The Life of Lieutenant-General Sir Aylmer Hunter-Weston MP
Chapter Ten: A Dealer in Hope – The Last Battles
A Dealer in Hope – The Last Battles
Unsuccessful generals attract few admirers. Amid the flyblown ineptitude that came to symbolise the Gallipoli campaign, Hunter-Weston is often presented as a pitiless driver of events; the man who exhausted and ‘broke’ the Helles army.1 Many senior Great War commanders would suffer the erosion of their reputations after the war, but in his case the damage began while the fighting was still underway. His public persona, as well as his command decisions, fuelled this process. He was aware that he faced an able opponent, who had the advantage of superior communications by land and sea. For an advocate of the psychological battlefield, this was a painful realisation. The threat of being driven off the peninsula convinced him of two things: that a bold offensive strategy was the only viable route to survival; and that the public face of his command must be one of inspiring optimism. However, Hunter-Weston’s ebullient stance, which had served as ‘quite a good tonic’ at the outset of the expedition, appeared increasingly out of touch as his assault on Achi Baba continued to falter.2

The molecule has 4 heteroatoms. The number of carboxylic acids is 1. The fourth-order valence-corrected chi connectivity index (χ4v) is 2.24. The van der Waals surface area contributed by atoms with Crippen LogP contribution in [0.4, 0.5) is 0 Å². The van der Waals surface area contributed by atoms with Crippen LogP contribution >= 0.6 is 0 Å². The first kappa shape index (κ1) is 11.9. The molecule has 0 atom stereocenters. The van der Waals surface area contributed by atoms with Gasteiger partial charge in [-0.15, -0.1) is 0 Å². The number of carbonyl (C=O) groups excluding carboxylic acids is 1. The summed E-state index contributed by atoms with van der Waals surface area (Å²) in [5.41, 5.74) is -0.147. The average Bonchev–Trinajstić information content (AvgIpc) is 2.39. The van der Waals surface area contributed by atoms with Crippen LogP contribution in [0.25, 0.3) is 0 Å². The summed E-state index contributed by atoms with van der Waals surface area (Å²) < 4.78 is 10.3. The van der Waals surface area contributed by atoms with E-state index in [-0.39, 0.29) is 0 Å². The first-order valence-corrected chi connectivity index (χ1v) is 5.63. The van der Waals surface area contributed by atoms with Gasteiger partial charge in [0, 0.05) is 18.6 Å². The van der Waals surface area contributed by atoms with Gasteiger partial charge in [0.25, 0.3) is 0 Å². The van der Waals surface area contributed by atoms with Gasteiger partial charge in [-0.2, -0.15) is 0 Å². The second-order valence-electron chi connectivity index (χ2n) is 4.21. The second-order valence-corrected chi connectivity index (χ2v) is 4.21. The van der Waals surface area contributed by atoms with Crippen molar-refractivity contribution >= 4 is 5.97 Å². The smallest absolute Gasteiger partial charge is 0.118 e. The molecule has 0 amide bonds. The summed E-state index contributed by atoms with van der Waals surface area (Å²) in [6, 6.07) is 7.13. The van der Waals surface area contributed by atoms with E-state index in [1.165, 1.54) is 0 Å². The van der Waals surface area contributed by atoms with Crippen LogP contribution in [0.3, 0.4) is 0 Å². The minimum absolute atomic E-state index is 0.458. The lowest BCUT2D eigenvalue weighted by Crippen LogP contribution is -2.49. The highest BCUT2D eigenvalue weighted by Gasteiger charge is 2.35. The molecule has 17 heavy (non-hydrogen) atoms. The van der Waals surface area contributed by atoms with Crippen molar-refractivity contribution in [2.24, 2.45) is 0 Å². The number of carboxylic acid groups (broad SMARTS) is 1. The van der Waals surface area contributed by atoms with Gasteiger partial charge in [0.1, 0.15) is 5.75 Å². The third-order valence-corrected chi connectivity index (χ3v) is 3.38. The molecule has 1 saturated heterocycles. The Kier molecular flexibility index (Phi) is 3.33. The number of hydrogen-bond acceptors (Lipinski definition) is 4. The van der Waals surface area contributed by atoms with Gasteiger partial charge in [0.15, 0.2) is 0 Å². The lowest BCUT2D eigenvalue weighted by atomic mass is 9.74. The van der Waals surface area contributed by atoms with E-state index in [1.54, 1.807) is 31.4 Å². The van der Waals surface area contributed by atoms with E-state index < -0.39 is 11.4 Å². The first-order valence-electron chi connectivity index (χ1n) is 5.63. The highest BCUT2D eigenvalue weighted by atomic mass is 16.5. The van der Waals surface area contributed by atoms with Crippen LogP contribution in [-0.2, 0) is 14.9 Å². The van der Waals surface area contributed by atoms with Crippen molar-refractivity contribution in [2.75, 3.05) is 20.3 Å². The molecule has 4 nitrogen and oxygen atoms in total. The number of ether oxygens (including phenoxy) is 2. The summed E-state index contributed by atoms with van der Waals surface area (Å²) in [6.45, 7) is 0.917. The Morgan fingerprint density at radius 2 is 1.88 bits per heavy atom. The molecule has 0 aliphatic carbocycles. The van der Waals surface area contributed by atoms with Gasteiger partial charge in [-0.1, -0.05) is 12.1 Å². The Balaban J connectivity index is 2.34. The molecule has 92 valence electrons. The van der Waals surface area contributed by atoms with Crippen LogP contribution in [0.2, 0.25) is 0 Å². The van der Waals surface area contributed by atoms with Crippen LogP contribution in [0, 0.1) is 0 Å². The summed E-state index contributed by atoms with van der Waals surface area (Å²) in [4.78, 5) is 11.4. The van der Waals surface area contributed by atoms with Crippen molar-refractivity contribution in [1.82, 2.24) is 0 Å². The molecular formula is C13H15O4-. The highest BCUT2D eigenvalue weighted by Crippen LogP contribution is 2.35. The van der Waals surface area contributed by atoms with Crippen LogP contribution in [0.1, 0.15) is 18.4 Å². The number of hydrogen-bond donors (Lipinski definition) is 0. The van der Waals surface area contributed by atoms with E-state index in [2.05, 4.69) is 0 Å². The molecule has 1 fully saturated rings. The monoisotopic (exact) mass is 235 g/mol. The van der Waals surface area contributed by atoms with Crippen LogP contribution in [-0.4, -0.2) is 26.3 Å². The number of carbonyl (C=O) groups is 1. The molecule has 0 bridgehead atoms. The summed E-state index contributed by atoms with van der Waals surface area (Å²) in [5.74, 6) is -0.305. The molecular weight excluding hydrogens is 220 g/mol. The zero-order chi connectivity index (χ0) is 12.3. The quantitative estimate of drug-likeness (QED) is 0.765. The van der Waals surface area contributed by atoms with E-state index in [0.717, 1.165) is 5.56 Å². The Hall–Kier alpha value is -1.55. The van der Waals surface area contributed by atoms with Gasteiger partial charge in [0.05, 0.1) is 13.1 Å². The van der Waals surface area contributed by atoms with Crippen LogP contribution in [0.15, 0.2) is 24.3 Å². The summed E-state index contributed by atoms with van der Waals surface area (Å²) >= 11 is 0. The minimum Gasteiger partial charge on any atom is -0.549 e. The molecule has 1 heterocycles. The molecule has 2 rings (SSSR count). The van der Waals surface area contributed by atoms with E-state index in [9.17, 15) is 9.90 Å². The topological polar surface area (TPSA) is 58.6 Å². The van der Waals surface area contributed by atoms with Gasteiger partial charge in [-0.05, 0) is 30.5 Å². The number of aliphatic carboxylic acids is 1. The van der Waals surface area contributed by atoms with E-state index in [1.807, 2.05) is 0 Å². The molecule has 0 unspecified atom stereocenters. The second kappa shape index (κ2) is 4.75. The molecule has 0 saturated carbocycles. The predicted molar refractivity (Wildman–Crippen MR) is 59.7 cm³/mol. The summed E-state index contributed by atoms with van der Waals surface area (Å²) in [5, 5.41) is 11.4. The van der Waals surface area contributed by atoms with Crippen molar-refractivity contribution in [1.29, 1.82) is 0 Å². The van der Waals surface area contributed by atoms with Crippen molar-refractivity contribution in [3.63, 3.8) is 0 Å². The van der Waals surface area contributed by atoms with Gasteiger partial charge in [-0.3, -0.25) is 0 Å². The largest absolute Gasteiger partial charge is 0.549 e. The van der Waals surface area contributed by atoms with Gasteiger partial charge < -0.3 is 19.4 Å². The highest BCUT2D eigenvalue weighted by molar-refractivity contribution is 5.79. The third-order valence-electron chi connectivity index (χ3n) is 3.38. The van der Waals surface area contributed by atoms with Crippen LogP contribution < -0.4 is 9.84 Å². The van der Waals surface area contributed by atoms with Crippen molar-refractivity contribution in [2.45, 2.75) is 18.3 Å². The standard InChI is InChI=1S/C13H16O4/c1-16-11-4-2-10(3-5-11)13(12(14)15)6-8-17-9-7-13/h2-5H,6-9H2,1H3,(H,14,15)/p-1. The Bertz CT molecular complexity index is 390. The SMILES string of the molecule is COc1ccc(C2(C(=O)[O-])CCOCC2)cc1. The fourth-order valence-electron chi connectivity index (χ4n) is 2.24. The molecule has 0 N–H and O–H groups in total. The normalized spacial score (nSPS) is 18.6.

After less than month on the peninsula, Hunter-Weston was promoted to Corps Commander and temporary Lieutenant-General, formally recognising the authority that he had already accumulated. He was delighted to be ← 177 | 178 → ‘“a big bug” & yet feeling so entirely unlike a big bug & feeling thoroughly capable of filing the position …’3...
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